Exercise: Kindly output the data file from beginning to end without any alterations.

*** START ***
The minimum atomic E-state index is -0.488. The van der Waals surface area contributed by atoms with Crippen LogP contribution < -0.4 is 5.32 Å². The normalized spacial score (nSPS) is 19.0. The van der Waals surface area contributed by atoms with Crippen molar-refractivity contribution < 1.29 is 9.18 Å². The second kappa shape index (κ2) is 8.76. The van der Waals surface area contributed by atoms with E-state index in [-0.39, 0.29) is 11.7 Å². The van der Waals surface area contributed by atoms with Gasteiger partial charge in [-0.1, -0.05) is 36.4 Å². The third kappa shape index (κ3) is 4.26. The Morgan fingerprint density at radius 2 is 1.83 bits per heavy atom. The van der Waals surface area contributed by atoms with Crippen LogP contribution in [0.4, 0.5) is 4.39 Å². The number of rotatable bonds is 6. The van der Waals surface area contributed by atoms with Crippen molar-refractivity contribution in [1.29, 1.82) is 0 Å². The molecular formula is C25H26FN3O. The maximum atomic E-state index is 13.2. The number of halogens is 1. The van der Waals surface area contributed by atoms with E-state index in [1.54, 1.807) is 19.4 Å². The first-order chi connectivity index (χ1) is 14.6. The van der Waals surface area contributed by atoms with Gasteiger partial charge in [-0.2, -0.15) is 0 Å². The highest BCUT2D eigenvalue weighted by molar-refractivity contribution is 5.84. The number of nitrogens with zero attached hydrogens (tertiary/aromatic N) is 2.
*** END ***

The minimum atomic E-state index is -0.488. The van der Waals surface area contributed by atoms with Crippen LogP contribution < -0.4 is 5.32 Å². The normalized spacial score (nSPS) is 19.0. The van der Waals surface area contributed by atoms with Crippen molar-refractivity contribution < 1.29 is 9.18 Å². The second kappa shape index (κ2) is 8.76. The van der Waals surface area contributed by atoms with E-state index in [-0.39, 0.29) is 11.7 Å². The van der Waals surface area contributed by atoms with Gasteiger partial charge in [-0.1, -0.05) is 36.4 Å². The third kappa shape index (κ3) is 4.26. The Morgan fingerprint density at radius 2 is 1.83 bits per heavy atom. The van der Waals surface area contributed by atoms with Crippen LogP contribution in [0.4, 0.5) is 4.39 Å². The number of rotatable bonds is 6. The van der Waals surface area contributed by atoms with Crippen molar-refractivity contribution in [1.29, 1.82) is 0 Å². The molecular formula is C25H26FN3O. The maximum atomic E-state index is 13.2. The number of halogens is 1. The van der Waals surface area contributed by atoms with E-state index in [1.54, 1.807) is 19.4 Å². The first-order chi connectivity index (χ1) is 14.6. The van der Waals surface area contributed by atoms with Gasteiger partial charge in [-0.2, -0.15) is 0 Å². The highest BCUT2D eigenvalue weighted by molar-refractivity contribution is 5.84. The number of nitrogens with zero attached hydrogens (tertiary/aromatic N) is 2.